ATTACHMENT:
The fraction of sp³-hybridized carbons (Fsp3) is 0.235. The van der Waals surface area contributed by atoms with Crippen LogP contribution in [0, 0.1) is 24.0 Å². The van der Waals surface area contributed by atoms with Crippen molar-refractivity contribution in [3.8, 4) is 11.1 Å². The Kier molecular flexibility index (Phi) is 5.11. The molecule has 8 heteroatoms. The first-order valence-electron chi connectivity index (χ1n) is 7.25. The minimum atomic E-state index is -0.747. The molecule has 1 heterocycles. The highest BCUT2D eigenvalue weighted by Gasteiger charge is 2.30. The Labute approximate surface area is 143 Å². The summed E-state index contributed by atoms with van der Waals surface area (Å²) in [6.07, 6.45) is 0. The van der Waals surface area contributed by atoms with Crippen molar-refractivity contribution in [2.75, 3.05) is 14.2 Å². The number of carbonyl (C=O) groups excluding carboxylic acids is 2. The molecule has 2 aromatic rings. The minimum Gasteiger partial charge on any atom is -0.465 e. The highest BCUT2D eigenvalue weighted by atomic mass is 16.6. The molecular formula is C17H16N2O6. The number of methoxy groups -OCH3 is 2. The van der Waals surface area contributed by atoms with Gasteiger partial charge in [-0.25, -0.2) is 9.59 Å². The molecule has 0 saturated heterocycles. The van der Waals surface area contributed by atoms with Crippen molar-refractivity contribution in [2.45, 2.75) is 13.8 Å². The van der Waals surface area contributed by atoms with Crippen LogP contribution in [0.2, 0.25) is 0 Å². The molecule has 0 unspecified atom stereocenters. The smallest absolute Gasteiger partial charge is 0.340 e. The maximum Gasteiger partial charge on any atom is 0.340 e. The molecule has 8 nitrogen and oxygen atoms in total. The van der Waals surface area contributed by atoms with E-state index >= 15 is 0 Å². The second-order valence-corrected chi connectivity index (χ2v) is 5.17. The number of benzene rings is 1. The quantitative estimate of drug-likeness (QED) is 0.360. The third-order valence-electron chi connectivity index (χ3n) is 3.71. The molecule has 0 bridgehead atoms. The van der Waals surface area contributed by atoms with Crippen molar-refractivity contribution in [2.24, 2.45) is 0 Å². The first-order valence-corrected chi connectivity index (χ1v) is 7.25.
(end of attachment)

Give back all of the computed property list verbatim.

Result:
The fraction of sp³-hybridized carbons (Fsp3) is 0.235. The van der Waals surface area contributed by atoms with Crippen LogP contribution in [0, 0.1) is 24.0 Å². The van der Waals surface area contributed by atoms with Crippen molar-refractivity contribution in [3.8, 4) is 11.1 Å². The Kier molecular flexibility index (Phi) is 5.11. The molecule has 8 heteroatoms. The first-order valence-electron chi connectivity index (χ1n) is 7.25. The minimum atomic E-state index is -0.747. The molecule has 1 heterocycles. The highest BCUT2D eigenvalue weighted by Gasteiger charge is 2.30. The Labute approximate surface area is 143 Å². The summed E-state index contributed by atoms with van der Waals surface area (Å²) in [6.07, 6.45) is 0. The van der Waals surface area contributed by atoms with Crippen molar-refractivity contribution in [2.75, 3.05) is 14.2 Å². The number of carbonyl (C=O) groups excluding carboxylic acids is 2. The molecule has 2 aromatic rings. The minimum Gasteiger partial charge on any atom is -0.465 e. The highest BCUT2D eigenvalue weighted by atomic mass is 16.6. The molecular formula is C17H16N2O6. The number of methoxy groups -OCH3 is 2. The van der Waals surface area contributed by atoms with Gasteiger partial charge in [-0.25, -0.2) is 9.59 Å². The molecule has 0 saturated heterocycles. The van der Waals surface area contributed by atoms with Crippen molar-refractivity contribution in [2.45, 2.75) is 13.8 Å². The van der Waals surface area contributed by atoms with Crippen LogP contribution in [0.2, 0.25) is 0 Å². The molecule has 0 unspecified atom stereocenters. The smallest absolute Gasteiger partial charge is 0.340 e. The maximum Gasteiger partial charge on any atom is 0.340 e. The molecule has 8 nitrogen and oxygen atoms in total. The van der Waals surface area contributed by atoms with E-state index >= 15 is 0 Å². The second-order valence-corrected chi connectivity index (χ2v) is 5.17. The number of benzene rings is 1. The quantitative estimate of drug-likeness (QED) is 0.360. The third-order valence-electron chi connectivity index (χ3n) is 3.71. The molecule has 0 bridgehead atoms. The van der Waals surface area contributed by atoms with Crippen molar-refractivity contribution in [2.24, 2.45) is 0 Å². The first-order valence-corrected chi connectivity index (χ1v) is 7.25.